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Peritus (Latin for "expert") is the title given to Roman Catholic theologians attending an ecumenical council to give advice. At the Second Vatican Council, some periti (the plural form) accompanied individual bishops or groups of bishops from various countries. Others were formally appointed as advisers to the whole Council.[citation needed]

At the First Vatican Council, John Henry Newman refused an invitation to be a peritus.[citation needed]

Fr. Joseph Ratzinger who became Pope Benedict XVI served as peritus to Cardinal Josef Frings, Archbishop of Cologne, Germany, while Hans Küng was a peritus for the Second Vatican Council, rather than for an individual Bishop.[citation needed]

The German theologian Father Karl Rahner S.J. served as peritus to Cardinal Franz König of Vienna.[citation needed]

Cardinal Yves Congar, O.P. served as a consultant to the Council upon the invitation of Pope John XXIII, but was hired as personal and expert theologian (peritus) at the council to Bishop Jean-Julien Weber of Strasbourg which allowed him to attend all the general sessions and to take participate in discussions of any commission to which he was invited to.[1]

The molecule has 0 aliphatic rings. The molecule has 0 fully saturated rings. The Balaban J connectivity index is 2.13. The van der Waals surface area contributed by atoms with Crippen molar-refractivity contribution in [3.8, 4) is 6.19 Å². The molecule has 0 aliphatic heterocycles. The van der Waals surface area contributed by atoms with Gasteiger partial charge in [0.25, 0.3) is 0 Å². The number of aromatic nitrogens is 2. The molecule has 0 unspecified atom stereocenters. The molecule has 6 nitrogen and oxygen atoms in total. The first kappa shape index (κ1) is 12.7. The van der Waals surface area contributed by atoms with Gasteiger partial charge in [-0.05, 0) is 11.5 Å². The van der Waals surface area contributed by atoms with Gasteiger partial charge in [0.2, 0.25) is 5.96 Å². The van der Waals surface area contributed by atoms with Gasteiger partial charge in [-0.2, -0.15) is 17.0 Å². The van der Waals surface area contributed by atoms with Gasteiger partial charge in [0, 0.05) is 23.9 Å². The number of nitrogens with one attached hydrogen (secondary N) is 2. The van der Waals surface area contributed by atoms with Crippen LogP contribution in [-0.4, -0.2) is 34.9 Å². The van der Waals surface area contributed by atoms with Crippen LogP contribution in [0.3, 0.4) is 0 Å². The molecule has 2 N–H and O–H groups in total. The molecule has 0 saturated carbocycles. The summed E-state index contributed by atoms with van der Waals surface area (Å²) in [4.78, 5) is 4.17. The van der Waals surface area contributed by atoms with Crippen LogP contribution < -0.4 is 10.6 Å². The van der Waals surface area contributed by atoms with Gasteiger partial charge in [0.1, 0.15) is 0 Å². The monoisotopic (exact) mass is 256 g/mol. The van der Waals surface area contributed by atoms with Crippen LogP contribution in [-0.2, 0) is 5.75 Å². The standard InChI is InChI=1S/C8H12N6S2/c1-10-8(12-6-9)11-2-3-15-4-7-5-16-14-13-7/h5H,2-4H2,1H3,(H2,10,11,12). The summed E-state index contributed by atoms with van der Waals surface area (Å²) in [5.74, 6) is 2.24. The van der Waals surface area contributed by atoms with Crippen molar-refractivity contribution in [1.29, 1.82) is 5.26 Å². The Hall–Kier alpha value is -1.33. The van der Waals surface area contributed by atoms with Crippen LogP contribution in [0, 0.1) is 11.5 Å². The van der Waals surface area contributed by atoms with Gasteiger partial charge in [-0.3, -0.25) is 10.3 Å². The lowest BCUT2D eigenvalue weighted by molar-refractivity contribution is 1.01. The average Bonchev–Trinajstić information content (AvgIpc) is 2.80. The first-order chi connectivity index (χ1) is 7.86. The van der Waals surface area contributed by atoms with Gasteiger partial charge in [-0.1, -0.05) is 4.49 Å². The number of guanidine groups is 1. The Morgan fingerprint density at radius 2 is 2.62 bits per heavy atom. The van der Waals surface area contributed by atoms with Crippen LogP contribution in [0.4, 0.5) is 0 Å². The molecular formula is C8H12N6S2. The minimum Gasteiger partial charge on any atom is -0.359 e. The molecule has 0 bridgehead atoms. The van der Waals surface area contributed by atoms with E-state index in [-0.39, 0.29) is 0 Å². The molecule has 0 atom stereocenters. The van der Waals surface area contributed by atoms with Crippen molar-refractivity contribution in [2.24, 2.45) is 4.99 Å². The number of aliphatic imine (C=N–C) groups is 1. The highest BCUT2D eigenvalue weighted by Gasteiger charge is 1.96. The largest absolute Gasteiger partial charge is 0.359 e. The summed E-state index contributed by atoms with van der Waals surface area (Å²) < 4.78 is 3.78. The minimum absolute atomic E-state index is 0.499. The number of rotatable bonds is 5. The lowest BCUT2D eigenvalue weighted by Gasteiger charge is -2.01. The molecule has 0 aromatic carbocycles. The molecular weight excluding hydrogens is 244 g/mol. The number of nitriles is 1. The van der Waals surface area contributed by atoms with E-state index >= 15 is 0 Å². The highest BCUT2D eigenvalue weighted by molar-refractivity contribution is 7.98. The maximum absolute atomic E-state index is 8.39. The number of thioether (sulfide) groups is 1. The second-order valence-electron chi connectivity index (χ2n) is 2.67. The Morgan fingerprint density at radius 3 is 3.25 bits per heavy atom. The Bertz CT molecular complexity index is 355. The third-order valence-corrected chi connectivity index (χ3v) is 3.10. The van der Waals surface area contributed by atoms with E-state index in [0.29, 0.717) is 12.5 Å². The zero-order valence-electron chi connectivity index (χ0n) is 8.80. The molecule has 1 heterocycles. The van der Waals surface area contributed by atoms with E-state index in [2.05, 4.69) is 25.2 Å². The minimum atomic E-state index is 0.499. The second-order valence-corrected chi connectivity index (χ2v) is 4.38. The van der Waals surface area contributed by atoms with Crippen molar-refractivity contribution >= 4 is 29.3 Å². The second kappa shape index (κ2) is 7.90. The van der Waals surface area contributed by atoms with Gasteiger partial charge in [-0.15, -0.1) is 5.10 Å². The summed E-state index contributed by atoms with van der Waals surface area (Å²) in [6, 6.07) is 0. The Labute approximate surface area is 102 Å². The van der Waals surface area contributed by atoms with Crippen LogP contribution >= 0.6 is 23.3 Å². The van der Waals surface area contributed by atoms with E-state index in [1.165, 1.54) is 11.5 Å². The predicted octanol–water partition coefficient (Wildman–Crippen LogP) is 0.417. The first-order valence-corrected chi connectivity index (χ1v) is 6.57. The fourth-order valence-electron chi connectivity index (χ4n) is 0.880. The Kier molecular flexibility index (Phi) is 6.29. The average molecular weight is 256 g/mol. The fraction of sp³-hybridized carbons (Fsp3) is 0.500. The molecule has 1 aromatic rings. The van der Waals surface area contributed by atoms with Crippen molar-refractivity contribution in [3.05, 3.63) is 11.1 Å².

The periti often advocated ideas of reform[dubious ] in the Church and were often at the center of debates with some of the more traditional scholars from the Coetus Internationalis Patrum.[according to whom?]


  1. ^ Woodrow, Alain (26 October 2002). "Diary of an insider". The Tablet. Archived from the original on February 1, 2013. Retrieved 4 November 2013.